Courtesy of JTA; Photo credit: Jeffrey Dinowitz. A protester, right, holds up a sign with a swastika outside the Bronx office of Assemblyman Jeffrey Dinowitz.

Courtesy of JTA; Photo credit: Jeffrey Dinowitz.

A protester, right, holds up a sign with a swastika outside the Bronx office of Assemblyman Jeffrey Dinowitz.

(JTA) Analogies to the Holocaust have become commonplace at anti-vaccine protests around the U.S. and the world.

But protesters displaying swastikas and a yellow star especially stung when they deployed the symbols outside the office of a Jewish politician, Bronx Assemblyman Jeffrey Dinowitz, whose district includes the heavily Jewish neighborhood of Riverdale. The crowd, including a Republican candidate for governor, was demonstrating against vaccine mandates in New York.

According to photos posted by Dinowitz, one woman held up a sign with a swastika that included the phrases “crimes against humanity” and “Nuremberg code,” both references to Nazi Germany. Another protester wore a yellow star, an allusion to those worn by Jews under Nazi coercion.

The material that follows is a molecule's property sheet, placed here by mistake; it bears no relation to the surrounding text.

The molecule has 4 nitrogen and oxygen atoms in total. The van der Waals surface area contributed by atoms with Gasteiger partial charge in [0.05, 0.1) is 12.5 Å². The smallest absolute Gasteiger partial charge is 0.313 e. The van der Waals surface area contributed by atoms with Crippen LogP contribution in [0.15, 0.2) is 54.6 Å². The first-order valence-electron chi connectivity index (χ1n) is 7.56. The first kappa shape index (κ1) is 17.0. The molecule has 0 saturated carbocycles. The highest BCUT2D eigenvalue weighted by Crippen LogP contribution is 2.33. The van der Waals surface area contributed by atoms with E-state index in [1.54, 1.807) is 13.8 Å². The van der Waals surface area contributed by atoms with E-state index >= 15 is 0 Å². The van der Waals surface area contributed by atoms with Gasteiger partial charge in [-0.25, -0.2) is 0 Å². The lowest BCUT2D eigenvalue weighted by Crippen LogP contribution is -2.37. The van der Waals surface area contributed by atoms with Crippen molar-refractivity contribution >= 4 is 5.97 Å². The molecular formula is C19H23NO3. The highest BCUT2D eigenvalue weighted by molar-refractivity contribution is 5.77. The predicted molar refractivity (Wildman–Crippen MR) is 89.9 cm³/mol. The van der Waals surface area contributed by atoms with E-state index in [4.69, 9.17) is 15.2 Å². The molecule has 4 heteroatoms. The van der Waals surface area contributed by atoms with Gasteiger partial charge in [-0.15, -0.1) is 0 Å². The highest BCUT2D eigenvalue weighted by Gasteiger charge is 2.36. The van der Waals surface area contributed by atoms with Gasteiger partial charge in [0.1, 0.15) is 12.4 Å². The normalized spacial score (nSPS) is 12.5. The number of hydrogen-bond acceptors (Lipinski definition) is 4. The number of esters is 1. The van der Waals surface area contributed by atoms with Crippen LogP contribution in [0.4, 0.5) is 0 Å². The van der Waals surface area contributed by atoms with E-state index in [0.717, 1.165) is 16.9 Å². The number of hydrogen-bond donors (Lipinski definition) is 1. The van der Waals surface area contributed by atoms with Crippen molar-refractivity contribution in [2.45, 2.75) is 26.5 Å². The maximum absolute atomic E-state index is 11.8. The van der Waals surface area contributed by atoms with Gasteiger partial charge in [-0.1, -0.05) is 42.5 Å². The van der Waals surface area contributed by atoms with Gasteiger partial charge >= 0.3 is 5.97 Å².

“The display of swastikas and yellow Stars of David outside my office today is repugnant and offensive,” Dinowitz shared on the 14th of Nov. “People are perfectly free to express their opinion on vaccines or any issue, but to openly display Nazi symbols outside the office of a Jewish legislator is despicable.”

Like other anti-vaccine protesters, members of the crowd sought to equate the genocide of six million Jews with COVID-19 vaccine requirements. Protesters opposing public health measures have made such analogies throughout the pandemic, and antisemitism watchdogs, scholars and Jewish groups have roundly condemned the comparisons as offensive trivializations of the Holocaust.

Rob Astorino, a Republican gubernatorial candidate, spoke at the rally, just feet away from the protester with the swastika signs. He wrote on social media that he hadn’t seen them.

“I had no idea until I saw this photo,” wrote Astorino, a former Westchester county executive. “If I’d seen it I’d have told them to take sign down. No comparison to those atrocities & yes, I’ve always condemned anti-semitism.”

New York Attorney General Letitia James, a Democratic candidate for governor, condemned the signs.

“These blatant displays of antisemitic hate are disgusting, and I stand with Jeffrey Dinowitz in rejecting this shameful, unacceptable behavior to the Jewish community,” she shared online.

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